and the Dispersion of Contemporary Art
of the discussion: deputy minister of culture Ina Marčiulionytė,
advisor to the Government Chancellery, doctor of art research Nijolė
Tumėnienė, chairman of the Lithuanian Artists Union
Vaclovas Krutinis, director of the Contemporary Art Information Centre
Lolita Jablonskienė, doctor of social sciences Elona Lubytė.
The discussion was moderated by the program coordinator of the UNESCO
Chair of Culture Management and Culture Politics Ieva Kuizinienė.
theme of this discussion is the law regulating the dispersion of contemporary
art and the status of artists and artworks. It is obvious that the lack
of a legal basis inhibits the normal process of contemporary art. Several
reasons can be mentioned. Firstly, the smallness of the countrys
population (and the small number of tourists) hinders the formation
of the local art market. Secondly, there is a lack of free money on
the market. Thirdly, there are no philanthropic traditions in Lithuania.
Finally, there is a lack of educational informational programs encouraging
the support of contemporary culture and defining its legal and social
status and material value.
Elona Lubytė. This problem is related
with both the guidelines of the culture policy, and the status of an
artist. The fact that the state has not defined the value parameters
of an artwork influences the development of the market, which is slow
and closed. This results in a paradox contemporary artworks do
not have any value.
Vaclovas Krutinis. In my opinion, the existing
law could work more efficiently if it changed the order of payment of
taxes to the greater advantage of sponsors. The law or its amendments
should state that both a real or juridical person has a right to assign
a certain amount of money for sponsorship, and this amount should not
be subject to any taxes. In this way the sponsor could feel material
Elona Lubytė. A closer link between
the giver and the receiver of support should be established. A possible
form of communication could be a council of sponsors popular in the
liberal Western environment, which offers businessmen an opportunity
not only to give support, but also to participate in the activity and
administration of culture institutions, i.e. to share their experience
and connections, which is often more effective than a one-time financial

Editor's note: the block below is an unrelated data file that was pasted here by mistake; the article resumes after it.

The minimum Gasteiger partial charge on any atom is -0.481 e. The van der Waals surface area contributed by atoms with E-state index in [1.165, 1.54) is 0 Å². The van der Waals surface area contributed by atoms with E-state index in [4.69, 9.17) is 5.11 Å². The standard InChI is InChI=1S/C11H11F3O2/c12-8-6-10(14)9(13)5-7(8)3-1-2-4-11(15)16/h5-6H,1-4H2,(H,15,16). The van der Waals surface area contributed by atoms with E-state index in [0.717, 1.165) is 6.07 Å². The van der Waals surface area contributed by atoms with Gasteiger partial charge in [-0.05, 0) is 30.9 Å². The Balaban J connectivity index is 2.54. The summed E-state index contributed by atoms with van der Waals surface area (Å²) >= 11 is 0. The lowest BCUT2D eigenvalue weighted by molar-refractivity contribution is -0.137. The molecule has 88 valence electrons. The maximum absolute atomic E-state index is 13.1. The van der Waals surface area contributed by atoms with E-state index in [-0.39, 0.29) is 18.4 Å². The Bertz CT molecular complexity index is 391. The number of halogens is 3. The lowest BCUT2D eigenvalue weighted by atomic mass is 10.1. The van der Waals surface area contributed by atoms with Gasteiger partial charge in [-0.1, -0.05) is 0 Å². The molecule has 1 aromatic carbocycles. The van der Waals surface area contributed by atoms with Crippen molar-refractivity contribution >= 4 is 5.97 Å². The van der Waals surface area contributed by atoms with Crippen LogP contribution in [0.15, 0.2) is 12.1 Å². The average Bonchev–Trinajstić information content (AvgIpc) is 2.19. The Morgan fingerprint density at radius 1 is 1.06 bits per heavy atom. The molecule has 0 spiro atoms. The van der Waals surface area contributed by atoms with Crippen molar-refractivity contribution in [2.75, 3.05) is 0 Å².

Ieva Kuizinienė. It is obvious that
many companies associate sponsorship with the formation of their positive
image. Therefore they find it very important to support only those fields
of activity that are on the top list of priorities and help them form
this image. On the other hand, institutions looking for support are
often not prepared to raise funds professionally.
Nijolė Tumėnienė. Culture
is not a strategic priority of the state. However, economists and politicians
do not seem to be aware of this problem. If the Parliament adopted the
draft of guidelines for the culture policy, it would help us establish
priorities at least inside the field of culture.
Ina Marčiulionytė. The aim of these guidelines is to have
a generalized document of culture policy that would not contain fragmentary
references for one or two years. The general direction should be clear.
It should be followed by a concrete document, a plan of practical actions
for six years, corresponding to the planing cycles of the government.
Ieva Kuizinienė. So that culture could
earn money by itself, certain commercial structures are necessary
art fairs, auctions, strong galleries etc. Until they come into existence,
culture will not earn money, and artists will never have them.
Lolita Jablonskienė. Commerce must exist on the market. State support
for commerce is detrimental. However, institutions engaged in commerce,
e.g. art galleries, also organize non-commercial events, which can be
supported by the state.
Nijolė Tumėnienė. During
the discussion of the guidelines for the Lithuanian cultural policy
in the government, several ministers spoke for the redundancy of the
status of an artist. Though the status of an art creator has already
been legitimized by the law of art creators and their organizations,
it does not provide for any privileges and state responsibilities for
artists suggested by international recommendations.
Vaclovas Krutinis. Certain results have
been achieved in developing the legal basis for the status of an artist.
It is necessary to achieve that a certain amount of taxes paid by art
creators would be assigned for their social guarantees.
Ieva Kuizinienė. Obviously, without
the initiative of artists, art scholars and related institutions the
situation is not likely to change. However, as long as culture stays
on the margins of the states interests, and legislative committees
do not have time to consult those who administer those laws, it is not
worth while expecting great changes. The most important factor that
is going to determine the fate of different fields of culture are the
guidelines for the state cultural policy, in the context of which laws
should be adopted.